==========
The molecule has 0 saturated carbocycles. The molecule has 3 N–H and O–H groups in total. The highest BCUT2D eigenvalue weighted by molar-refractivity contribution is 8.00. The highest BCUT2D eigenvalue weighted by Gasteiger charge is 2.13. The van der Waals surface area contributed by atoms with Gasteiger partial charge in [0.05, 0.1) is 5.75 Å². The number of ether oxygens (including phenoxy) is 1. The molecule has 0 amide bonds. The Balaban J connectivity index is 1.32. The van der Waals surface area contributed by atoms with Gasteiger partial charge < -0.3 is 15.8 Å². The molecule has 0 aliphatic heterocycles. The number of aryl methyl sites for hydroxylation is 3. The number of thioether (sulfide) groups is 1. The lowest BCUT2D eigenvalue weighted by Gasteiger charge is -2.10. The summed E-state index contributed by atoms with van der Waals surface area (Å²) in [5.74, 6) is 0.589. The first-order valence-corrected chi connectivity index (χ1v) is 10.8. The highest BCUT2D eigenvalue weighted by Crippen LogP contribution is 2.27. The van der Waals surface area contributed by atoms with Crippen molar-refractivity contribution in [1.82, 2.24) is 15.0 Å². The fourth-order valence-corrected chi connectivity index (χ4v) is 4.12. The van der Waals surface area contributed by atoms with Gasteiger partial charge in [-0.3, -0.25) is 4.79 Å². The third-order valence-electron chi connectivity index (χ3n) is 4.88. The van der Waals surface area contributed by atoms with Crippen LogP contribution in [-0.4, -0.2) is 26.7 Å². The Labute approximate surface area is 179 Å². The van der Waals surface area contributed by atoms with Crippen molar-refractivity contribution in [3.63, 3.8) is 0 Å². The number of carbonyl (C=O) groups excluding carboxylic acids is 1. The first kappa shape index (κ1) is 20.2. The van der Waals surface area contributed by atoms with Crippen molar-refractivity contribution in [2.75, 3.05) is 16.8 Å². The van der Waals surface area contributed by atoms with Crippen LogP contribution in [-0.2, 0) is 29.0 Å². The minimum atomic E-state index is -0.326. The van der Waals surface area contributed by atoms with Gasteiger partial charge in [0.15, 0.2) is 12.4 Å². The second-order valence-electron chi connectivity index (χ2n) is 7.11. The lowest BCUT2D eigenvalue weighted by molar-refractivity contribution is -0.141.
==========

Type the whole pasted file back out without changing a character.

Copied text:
The molecule has 0 saturated carbocycles. The molecule has 3 N–H and O–H groups in total. The highest BCUT2D eigenvalue weighted by molar-refractivity contribution is 8.00. The highest BCUT2D eigenvalue weighted by Gasteiger charge is 2.13. The van der Waals surface area contributed by atoms with Gasteiger partial charge in [0.05, 0.1) is 5.75 Å². The number of ether oxygens (including phenoxy) is 1. The molecule has 0 amide bonds. The Balaban J connectivity index is 1.32. The van der Waals surface area contributed by atoms with Gasteiger partial charge < -0.3 is 15.8 Å². The molecule has 0 aliphatic heterocycles. The number of aryl methyl sites for hydroxylation is 3. The number of thioether (sulfide) groups is 1. The lowest BCUT2D eigenvalue weighted by Gasteiger charge is -2.10. The summed E-state index contributed by atoms with van der Waals surface area (Å²) in [5.74, 6) is 0.589. The first-order valence-corrected chi connectivity index (χ1v) is 10.8. The highest BCUT2D eigenvalue weighted by Crippen LogP contribution is 2.27. The van der Waals surface area contributed by atoms with Crippen molar-refractivity contribution in [1.82, 2.24) is 15.0 Å². The fourth-order valence-corrected chi connectivity index (χ4v) is 4.12. The van der Waals surface area contributed by atoms with Gasteiger partial charge in [-0.3, -0.25) is 4.79 Å². The third-order valence-electron chi connectivity index (χ3n) is 4.88. The van der Waals surface area contributed by atoms with Crippen LogP contribution in [-0.4, -0.2) is 26.7 Å². The Labute approximate surface area is 179 Å². The van der Waals surface area contributed by atoms with Crippen molar-refractivity contribution in [3.63, 3.8) is 0 Å². The number of carbonyl (C=O) groups excluding carboxylic acids is 1. The first kappa shape index (κ1) is 20.2. The van der Waals surface area contributed by atoms with Crippen molar-refractivity contribution in [2.75, 3.05) is 16.8 Å². The van der Waals surface area contributed by atoms with Crippen LogP contribution in [-0.2, 0) is 29.0 Å². The minimum atomic E-state index is -0.326. The van der Waals surface area contributed by atoms with Gasteiger partial charge in [0.15, 0.2) is 12.4 Å². The second-order valence-electron chi connectivity index (χ2n) is 7.11. The lowest BCUT2D eigenvalue weighted by molar-refractivity contribution is -0.141.